Journal of Primary Care and General Practice

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Brief Report - Journal of Primary Care and General Practice (2021) Volume 4, Issue 2

COVID-19 community pathway: How right did we get it?

Background: We report on the outcomes from a COVID community pathway established in Response to the first wave of the COVID-19 pandemic. Aim: A pathway was established to triage patients presenting with symptoms compatible with COVID-19, to identify those who would benefit from hospital-based assessment and those who could be safely discharged with safety-netting and self-care advice. Design and Setting: Patients presenting with symptoms compatible with COVID-19 were advised to contact NHS 24, and were referred to a COVID community pathway for further clinical assessment if necessary. Method: Outcomes for patients seen in this pathway between 1 and 30 April 2020 are presented. Results: 4,333 patients were referred to the COVID community pathway. 4.8% were directed to hospital Emergency Departments after initial telephone triage. 74% were discharged with safety-netting advice without a face to face assessment. Of these patients, 8 patients (0.25%) were subsequently admitted and died in hospital from COVID-19. 21% were referred to a COVID Assessment center. Of those seen face to face, 85% were discharged with safety netting advice, and 15% were referred to secondary care. Of those discharged, 0.5% subsequently died of COVID-19. Of those referred to secondary care, 40% were not admitted or discharged within 24 hours and 60% were admitted for 24 hours or more. Conclusion: Clinicians working within the COVID community pathway were able to appropriately triage patients using telephone assessment, and where necessary, face to face assessment to identify those who were most likely to benefit from hospital based assessment. Clinical Relevance and Contribution to Literature: Many primary care clinicians are experienced at community-based triage of patients presenting with a broad range of illness and injury. COVID-19 illness encompasses a range of presentations from mildly symptomatic through to severe pulmonary inflammation, and a subset of patients may deteriorate and require hospital admission. There are currently no validated prognostic models for patients, assessed in the community, to safely identify those patients who are at risk of deterioration. Primary care clinicians work in a COVID community pathway demonstrated safe and effective triage using telephone consultation, and where required, face to face clinical assessment focusing on a key clinical parameters: oxygen saturation, temperature, general appearance and respiratory rate.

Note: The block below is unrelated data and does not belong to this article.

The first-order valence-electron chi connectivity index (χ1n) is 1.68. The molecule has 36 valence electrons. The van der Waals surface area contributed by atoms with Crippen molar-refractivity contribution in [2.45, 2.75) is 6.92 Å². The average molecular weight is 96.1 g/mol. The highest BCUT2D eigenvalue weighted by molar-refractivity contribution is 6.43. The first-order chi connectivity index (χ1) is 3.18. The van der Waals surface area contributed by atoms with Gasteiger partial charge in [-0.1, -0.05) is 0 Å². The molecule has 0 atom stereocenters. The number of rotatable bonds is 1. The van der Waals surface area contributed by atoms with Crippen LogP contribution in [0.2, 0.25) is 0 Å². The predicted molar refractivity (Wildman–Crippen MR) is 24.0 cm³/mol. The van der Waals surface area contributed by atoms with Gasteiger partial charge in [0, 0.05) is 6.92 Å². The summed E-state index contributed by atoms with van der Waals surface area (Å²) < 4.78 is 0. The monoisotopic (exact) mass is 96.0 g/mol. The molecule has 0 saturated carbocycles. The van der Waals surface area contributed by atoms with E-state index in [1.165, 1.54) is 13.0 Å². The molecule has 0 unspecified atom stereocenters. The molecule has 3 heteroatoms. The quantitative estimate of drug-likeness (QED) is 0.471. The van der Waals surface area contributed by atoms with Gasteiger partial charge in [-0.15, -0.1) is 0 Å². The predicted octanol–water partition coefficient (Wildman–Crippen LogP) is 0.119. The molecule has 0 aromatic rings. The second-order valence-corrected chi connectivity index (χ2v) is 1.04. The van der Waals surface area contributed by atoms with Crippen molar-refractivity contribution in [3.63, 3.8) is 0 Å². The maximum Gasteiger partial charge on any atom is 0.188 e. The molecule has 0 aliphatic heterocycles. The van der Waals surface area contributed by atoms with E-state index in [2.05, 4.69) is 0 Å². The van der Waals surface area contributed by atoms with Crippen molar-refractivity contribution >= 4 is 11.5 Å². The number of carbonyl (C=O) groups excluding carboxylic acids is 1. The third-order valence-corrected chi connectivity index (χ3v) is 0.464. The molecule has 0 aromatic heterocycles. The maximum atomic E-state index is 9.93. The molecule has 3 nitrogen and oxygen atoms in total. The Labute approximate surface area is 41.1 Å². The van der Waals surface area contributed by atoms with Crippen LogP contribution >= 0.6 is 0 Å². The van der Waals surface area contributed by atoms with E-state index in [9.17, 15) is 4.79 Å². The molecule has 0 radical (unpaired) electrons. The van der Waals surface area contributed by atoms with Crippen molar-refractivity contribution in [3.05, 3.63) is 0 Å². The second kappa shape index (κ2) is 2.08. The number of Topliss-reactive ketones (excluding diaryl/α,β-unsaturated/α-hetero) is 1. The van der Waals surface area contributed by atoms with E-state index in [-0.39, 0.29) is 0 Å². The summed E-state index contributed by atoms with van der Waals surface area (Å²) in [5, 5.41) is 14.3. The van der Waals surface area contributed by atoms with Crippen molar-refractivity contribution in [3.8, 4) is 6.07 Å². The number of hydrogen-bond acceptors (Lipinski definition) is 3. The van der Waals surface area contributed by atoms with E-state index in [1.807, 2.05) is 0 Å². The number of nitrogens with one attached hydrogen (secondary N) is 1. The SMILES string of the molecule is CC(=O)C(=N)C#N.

Author(s): William Evans, Gareth Evans*

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